Îl de Ré

There were many surprises on Îl de Ré and they started right from the time we crossed the bridge from La Rochelle. The toll was a nasty €16! Next surprise was our accommodation. The streets were like a rabbit warren and once we found where we were staying things continued to surprise us. From the outside it looked basic but inside our room with ensuite and mini courtyard garden were charming. As it wasn’t quite time to eat dinner we went for a short walk through St Marie de Ré past a few shops and cafés and down to the beach.

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On our return to the cafe area we came to the Bistrot du Bar à Quai which had quite a few people in the courtyard bar drinking and several more in the restaurant section. We had a drink once we had placed our orders. I had a nice local beer from La Rochelle. The waiter certainly scurried around showing people to tables, taking orders and bringing out food. Sadly the food didn’t match his industriousness. Karen’s chicken club sandwich was pretty average and my fish was barely cooked. Underwhelming is a word that comes to mind. As it turned out the beer was the best part.

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The next morning when we went for breakfast in our hosts’ dining area there was an even bigger secret garden! Plus two other guests from Belgium spoke a bit of English so we had a lovely time chatting in a mixture of English and French.

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Marie, our host informed us that a nearby village, La Flotte, had a Saturday market. She suggested taking their spare bikes and cycling over as car parking would be difficult and the well maintained bike paths were mostly flat. So off we rode across the island to the north. Lots of vineyards either side of us as we rode. It didn’t take long to reach La Flotte, about 45 minutes. We parked our bikes in a row at the edge of the shopping/market area and off we went.

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The patisserie looked tempting but as we had eaten a very big breakfast we kept moving.

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The array on offer was impressive for such a small village. From spices to seasonal fruit and vegetables, fish, saussisons, local wine, cheeses and other deli goods.

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Stallholders were keen for business and that was good for the customers as many free samples were being offered.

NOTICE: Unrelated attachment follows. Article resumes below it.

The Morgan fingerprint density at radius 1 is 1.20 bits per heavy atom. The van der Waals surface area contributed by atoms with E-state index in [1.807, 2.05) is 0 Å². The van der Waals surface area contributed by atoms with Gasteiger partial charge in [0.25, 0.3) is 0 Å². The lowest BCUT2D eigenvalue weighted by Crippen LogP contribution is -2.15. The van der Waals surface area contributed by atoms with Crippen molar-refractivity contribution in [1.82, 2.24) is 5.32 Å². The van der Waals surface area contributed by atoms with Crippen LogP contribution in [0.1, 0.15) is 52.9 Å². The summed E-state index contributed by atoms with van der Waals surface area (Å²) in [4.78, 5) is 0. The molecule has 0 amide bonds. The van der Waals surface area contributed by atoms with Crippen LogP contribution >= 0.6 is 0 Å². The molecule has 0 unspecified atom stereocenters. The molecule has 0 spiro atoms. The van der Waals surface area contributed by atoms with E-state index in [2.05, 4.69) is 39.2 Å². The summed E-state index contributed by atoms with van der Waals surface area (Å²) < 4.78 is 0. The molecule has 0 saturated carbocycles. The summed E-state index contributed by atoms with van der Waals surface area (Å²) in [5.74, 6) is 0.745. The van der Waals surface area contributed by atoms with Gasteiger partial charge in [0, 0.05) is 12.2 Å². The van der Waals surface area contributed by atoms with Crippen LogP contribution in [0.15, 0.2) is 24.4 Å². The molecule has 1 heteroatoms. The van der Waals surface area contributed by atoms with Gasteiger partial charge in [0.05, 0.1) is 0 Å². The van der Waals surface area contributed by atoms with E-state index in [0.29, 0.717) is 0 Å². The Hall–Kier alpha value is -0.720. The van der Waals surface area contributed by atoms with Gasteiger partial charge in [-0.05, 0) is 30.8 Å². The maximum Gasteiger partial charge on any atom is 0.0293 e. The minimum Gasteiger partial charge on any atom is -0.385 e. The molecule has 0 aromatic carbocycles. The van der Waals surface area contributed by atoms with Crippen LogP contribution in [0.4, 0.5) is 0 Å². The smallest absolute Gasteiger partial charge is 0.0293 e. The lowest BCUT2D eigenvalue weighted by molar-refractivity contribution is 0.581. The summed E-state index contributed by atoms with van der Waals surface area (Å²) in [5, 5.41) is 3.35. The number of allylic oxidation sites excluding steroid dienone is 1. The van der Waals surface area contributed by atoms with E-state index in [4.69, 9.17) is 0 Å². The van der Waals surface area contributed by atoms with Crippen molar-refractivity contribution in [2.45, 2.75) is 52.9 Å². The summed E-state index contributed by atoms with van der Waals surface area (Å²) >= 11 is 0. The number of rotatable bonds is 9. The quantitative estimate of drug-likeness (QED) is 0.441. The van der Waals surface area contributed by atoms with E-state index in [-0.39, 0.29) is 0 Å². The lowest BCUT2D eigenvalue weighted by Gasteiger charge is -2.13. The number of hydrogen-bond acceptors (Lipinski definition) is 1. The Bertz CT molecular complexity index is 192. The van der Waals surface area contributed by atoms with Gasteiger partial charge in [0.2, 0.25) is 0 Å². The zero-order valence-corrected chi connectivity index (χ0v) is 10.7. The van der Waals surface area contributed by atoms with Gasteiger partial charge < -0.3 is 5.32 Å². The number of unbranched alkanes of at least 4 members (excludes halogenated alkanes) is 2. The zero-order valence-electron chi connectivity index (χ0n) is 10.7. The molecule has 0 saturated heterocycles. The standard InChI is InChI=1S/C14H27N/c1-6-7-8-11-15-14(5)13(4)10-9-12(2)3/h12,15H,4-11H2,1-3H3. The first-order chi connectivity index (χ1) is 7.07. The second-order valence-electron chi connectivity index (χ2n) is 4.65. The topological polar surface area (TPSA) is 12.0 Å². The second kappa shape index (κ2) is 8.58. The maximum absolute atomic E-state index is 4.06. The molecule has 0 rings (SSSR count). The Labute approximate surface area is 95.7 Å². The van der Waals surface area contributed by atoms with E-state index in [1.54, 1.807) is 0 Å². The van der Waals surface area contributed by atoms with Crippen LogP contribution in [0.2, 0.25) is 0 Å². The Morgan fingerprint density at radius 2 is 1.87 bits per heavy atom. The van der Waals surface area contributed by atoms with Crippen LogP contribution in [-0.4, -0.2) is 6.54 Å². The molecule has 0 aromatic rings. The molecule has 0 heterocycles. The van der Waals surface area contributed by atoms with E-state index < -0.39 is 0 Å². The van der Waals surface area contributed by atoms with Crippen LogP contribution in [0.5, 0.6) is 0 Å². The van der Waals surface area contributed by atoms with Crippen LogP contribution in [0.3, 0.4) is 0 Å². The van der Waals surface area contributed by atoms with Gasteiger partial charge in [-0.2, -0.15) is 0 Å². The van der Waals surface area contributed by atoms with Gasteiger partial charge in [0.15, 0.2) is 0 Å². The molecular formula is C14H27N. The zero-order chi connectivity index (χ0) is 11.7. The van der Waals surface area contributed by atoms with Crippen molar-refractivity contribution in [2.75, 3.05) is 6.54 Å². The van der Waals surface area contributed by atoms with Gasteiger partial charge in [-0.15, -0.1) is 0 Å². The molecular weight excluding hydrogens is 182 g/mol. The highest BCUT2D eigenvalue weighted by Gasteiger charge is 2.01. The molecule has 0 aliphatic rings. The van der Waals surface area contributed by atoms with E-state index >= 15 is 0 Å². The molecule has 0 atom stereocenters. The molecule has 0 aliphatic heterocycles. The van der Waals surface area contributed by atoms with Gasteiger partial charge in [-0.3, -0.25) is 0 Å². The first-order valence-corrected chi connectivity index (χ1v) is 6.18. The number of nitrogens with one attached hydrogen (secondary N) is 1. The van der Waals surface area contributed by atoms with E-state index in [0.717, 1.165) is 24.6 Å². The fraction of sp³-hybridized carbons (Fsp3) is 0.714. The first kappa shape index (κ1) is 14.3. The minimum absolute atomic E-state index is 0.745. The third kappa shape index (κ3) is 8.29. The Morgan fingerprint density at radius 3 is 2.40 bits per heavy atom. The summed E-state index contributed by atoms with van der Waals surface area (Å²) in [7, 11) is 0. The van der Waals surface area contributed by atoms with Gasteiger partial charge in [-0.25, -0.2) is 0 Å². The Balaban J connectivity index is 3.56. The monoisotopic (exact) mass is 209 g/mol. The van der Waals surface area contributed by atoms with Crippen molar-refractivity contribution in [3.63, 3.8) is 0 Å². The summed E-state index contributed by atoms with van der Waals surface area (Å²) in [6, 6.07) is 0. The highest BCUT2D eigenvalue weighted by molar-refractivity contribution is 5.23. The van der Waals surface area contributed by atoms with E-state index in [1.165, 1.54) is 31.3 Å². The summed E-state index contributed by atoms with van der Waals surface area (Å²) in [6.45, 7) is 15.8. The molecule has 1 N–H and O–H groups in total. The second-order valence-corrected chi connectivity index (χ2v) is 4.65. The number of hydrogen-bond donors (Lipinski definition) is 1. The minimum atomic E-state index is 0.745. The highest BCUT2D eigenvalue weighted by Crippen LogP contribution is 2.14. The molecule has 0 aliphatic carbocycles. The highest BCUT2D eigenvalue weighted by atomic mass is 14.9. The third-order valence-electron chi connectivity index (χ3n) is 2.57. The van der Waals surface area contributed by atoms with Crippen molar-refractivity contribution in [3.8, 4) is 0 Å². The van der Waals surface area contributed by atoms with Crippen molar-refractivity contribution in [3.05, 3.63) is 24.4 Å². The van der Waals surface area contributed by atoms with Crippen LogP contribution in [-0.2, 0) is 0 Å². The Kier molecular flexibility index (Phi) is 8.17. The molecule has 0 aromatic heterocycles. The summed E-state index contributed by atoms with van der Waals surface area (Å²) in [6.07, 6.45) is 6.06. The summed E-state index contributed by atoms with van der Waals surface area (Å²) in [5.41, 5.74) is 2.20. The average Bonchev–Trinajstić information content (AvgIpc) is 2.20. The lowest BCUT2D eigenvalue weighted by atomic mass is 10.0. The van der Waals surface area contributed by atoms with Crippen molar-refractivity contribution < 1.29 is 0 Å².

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Personally we found the strawberries too good to pass up.

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Again we fell to temptation, this time in the bakery.

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Having had a good look around we decided to join the many others on bikes and continue our ride. Firstly past the marina at La Flotte.

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Next we followed the bike path along the foreshore,

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even passing some white bathing boxes, smaller and less colourful than those we have at home,

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towards St Martin de Ré, the biggest town on the island.

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After looking around there we made our way back to St Marie de Ré. This was the longest leg of the triangle we rode and we tired as we went. Every now and then we stopped to admire the scenery, mostly vineyards but there was even a windmill at one point.

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Once we were back at our little room we prepared lunch from our purchases and sat and ate it in the courtyard garden, happy with our little bike riding adventure.

 

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Warburton Rail Trail

Last year Karen and some of her teacher friends decided to complete the Oxfam 100Km in 48 hours walk. As part of the preparation a group of non participants including myself joined in and walked sections of the Oxfam walk in the Dandenong Ranges National Park.

This year we decided to walk another section. This part was along the Warburton Rail Trail. So one sunny afternoon we drove to the carpark at Launching Place where three of us were dropped off. We intended to walk the 10.6 kilometres to Warburton.

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At first the trail followed the Warburton Highway. It was quite flat and the weather was sunny. After a couple of kilometres we were in Yarra Junction which was formerly a major timber town. As we walked through a lovely market was just finishing up. Too bad we hadn’t started a bit earlier.

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Along the trail seating and the odd picnic table could be found for those walking further than us. I just loved the beautiful white barked eucalypts along the edge of the trail.

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The section between Yarra Junction and Millgrove saw us come into contact with the Little Yarra River as we walked along the edge of the floodplain.